Diana Belchase

A Tribute to Queen: See Bohemian Rhapsody Before it’s Too Late

Movie Review:

It sounds like a joke, a dentist, an artist, an astrophysicist, and an electrical engineer walk into a club … yet these are the real professions of the men who made up the band Queen. Their magic touched countless lives, and the untimely death of Freddy Mercury at just forty-five years of age is still mourned by music-lovers worldwide. Now the movie, Bohemian Rhapsody, currently out in theaters, depicts Mercury and the band's journey and the strange alchemy that brought disparate people into rock and roll hall of fame harmony.

Bohemian Rhapsody Movie Poster for Queen Film
Official movie poster courtesy of 20th Century Fox

The movie, Bohemian Rhapsody, centers on Mercury's life. Often movies of this sort come off tawdry, corny, even tedious. But this bio-pic transported me back to an era that transformed music as we knew it.

The behind the scenes glimpse at how their music was made, the maniacal fervor driving Mercury, the constant restlessness of the musicians and of an era, reminded me of the craziness of that era and the majesty (no pun intended) of their generation. (Come on, need I say more than Live Aid?)

What I love most about Queen's music is the complexity. Whether outright opera, or rockabilly or disco, the orchestration, the poetic lyrics, the rhythm, and the layering of sound, provide a listening experience yet to be duplicated by any other band.

Bohemian Rhapsody Trailer:

Lessons from Queen:

1. Experts can be wrong:

Queen taught me the classical music training I received could be applied to any musical genre and people are willing to try new ideas. Naysayers and negative people — who believed only simple music could be appreciated by a general audience — were simply incorrect. Just as untrue as a six minute single being impossible to release (BR was six minutes long).

2. Don't bore yourself or others:

What Bohemian Rhapsody, the movie taught me, was that Queen was constantly reforming itself, reinventing, experimenting, pushing boundaries. They refused to stick to any one sound or musical genre. Frankly, their constant refusal to be bored was the core of their success.

So when an editor or agent tells me to pick one genre and stick to it — to apply the magical formula my audience prefers and never stray again — I need to know they may be wrong. People out there are willing to give the new a try, and if I'm not true to myself, I'll never attain true creative satisfaction.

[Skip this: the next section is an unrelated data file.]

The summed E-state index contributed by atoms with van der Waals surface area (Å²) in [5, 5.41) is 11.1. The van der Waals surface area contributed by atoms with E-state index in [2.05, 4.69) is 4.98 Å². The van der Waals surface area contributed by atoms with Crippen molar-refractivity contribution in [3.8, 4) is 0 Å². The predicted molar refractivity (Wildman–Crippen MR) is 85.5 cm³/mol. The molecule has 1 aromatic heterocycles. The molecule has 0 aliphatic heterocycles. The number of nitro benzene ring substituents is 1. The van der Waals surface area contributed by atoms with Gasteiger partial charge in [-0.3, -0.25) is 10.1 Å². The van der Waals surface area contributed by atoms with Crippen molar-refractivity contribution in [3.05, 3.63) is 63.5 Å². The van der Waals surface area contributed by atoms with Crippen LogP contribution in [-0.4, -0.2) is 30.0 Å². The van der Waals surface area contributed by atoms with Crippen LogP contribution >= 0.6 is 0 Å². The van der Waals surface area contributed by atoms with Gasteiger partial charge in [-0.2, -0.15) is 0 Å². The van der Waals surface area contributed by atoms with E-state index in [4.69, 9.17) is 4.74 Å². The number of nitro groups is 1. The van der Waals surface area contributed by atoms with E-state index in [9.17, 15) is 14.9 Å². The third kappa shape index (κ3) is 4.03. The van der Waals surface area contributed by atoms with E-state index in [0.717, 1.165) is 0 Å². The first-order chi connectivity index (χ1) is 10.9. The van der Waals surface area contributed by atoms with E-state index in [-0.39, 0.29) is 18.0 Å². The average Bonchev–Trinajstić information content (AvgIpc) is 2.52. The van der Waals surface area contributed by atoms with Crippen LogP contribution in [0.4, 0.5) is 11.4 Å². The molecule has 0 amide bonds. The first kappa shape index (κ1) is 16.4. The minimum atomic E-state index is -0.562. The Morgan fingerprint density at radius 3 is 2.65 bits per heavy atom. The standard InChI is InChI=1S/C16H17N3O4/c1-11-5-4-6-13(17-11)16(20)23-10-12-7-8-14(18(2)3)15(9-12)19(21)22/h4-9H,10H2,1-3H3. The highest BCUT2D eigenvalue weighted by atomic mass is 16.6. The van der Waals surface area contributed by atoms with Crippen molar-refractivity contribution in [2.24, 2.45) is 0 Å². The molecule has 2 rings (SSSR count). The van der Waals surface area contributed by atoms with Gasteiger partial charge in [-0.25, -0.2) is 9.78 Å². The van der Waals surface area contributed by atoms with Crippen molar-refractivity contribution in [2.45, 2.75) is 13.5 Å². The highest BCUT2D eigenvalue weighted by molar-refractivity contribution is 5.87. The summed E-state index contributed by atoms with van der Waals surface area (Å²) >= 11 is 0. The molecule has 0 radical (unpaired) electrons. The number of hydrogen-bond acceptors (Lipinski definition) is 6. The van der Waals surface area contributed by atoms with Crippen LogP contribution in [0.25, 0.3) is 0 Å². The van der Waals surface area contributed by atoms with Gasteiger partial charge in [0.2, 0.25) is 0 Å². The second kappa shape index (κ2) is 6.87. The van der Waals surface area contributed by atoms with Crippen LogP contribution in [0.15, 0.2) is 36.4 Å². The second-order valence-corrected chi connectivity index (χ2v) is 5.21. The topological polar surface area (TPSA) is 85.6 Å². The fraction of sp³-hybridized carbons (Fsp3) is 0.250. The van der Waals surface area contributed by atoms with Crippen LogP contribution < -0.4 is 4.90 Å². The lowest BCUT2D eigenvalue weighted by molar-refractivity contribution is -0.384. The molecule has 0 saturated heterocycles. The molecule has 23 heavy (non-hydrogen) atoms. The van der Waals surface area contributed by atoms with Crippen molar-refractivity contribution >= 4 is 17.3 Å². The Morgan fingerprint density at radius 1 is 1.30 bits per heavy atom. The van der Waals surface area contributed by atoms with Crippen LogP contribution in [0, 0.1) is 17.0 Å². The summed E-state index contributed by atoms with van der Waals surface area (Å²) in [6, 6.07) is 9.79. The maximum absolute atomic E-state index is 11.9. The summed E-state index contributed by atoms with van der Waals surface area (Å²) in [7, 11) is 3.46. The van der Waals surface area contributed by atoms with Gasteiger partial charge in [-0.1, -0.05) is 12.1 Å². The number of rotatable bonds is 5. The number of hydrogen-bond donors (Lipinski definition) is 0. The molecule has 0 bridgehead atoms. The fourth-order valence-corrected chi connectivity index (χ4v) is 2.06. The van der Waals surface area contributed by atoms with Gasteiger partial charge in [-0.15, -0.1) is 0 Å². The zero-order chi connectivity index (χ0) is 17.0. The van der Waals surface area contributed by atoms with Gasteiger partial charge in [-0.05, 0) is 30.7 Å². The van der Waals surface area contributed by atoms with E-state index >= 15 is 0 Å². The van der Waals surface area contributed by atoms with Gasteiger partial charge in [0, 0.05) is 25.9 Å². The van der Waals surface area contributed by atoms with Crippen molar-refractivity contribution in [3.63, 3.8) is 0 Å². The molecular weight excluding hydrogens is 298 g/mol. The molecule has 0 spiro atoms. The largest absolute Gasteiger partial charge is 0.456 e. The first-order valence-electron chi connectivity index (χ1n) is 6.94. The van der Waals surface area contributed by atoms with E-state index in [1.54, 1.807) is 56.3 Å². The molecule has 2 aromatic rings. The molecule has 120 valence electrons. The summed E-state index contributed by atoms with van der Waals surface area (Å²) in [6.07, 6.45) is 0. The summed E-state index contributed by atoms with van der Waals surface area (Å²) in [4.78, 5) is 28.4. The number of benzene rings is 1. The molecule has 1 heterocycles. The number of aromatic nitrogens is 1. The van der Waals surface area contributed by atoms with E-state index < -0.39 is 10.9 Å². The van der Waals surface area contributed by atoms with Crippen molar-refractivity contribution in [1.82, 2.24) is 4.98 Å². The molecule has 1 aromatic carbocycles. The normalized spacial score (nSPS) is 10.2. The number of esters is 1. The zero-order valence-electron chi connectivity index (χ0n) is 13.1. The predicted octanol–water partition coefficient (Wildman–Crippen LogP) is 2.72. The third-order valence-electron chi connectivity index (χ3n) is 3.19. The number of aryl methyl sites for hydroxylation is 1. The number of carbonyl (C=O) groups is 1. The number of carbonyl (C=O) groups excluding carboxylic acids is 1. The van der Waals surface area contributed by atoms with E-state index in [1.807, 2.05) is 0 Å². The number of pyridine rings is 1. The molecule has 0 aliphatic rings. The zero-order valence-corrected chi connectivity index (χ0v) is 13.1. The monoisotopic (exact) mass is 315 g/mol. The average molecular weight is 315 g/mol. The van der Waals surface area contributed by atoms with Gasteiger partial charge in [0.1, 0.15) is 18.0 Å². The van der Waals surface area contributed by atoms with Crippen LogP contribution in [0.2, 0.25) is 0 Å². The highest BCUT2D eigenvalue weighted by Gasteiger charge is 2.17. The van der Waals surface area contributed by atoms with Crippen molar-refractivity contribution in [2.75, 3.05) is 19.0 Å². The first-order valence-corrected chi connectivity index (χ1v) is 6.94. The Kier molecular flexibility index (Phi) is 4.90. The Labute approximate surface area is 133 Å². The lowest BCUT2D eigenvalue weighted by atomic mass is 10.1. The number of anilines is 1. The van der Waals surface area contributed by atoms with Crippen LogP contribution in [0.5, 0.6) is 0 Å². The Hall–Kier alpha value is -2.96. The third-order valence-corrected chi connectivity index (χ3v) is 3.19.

So watch out world, here I come, with stories only I can tell, only I can write, and only you the reader can judge.

3. Live with confidence:

What Freddy Mercury taught me was to be myself at full bore. Sometimes I feel my interests are too particular to my own taste. Surely, no one will want to read what I write — either in books or in posts here, but Freddy had no such qualms. He had confidence in himself in a way I envy. Because he was interested and giving it his all, his audience followed. He trusted there were people who would like what he did, and this is a lesson I must master.

So, in this new year, I promise to be brave, and to try, for Freddy, for me, and for you. 🙂

See the movie now:

In the meantime, I suspect Bohemian Rhapsody isn't the kind of movie to play well on TV. The experience of the big screen, an amazing theatrical sound system engulfing viewers in pure audio paradise, the sweeping cinematic photography inserting the viewer into the audience with Freddy and his pals up on that stage, is priceless, and not something replicable at home.

So go, now before it's gone and it's too late. If you love rock, if you love Queen, you owe it to yourself.

Oh, and bring hankies. Need I say more?

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